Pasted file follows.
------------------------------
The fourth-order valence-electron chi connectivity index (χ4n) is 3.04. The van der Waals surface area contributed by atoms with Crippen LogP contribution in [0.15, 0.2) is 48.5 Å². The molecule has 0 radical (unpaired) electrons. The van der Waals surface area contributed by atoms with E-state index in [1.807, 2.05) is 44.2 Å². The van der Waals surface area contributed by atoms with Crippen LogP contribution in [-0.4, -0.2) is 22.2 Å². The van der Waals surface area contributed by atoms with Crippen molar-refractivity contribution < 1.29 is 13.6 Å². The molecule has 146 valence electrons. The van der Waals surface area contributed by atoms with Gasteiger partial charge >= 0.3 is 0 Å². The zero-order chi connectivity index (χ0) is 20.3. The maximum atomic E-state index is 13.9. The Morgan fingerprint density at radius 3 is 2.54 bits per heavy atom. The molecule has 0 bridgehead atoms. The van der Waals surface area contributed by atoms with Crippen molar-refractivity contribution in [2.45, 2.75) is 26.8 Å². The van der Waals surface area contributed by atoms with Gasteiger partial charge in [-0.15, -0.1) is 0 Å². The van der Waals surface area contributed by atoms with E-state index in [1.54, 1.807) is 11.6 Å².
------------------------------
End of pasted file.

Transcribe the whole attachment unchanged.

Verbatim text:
The fourth-order valence-electron chi connectivity index (χ4n) is 3.04. The van der Waals surface area contributed by atoms with Crippen LogP contribution in [0.15, 0.2) is 48.5 Å². The molecule has 0 radical (unpaired) electrons. The van der Waals surface area contributed by atoms with E-state index in [1.807, 2.05) is 44.2 Å². The van der Waals surface area contributed by atoms with Crippen LogP contribution in [-0.4, -0.2) is 22.2 Å². The van der Waals surface area contributed by atoms with Crippen molar-refractivity contribution < 1.29 is 13.6 Å². The molecule has 146 valence electrons. The van der Waals surface area contributed by atoms with Gasteiger partial charge >= 0.3 is 0 Å². The zero-order chi connectivity index (χ0) is 20.3. The maximum atomic E-state index is 13.9. The Morgan fingerprint density at radius 3 is 2.54 bits per heavy atom. The molecule has 0 bridgehead atoms. The van der Waals surface area contributed by atoms with Crippen molar-refractivity contribution in [2.45, 2.75) is 26.8 Å². The van der Waals surface area contributed by atoms with Gasteiger partial charge in [-0.15, -0.1) is 0 Å². The van der Waals surface area contributed by atoms with E-state index in [1.54, 1.807) is 11.6 Å².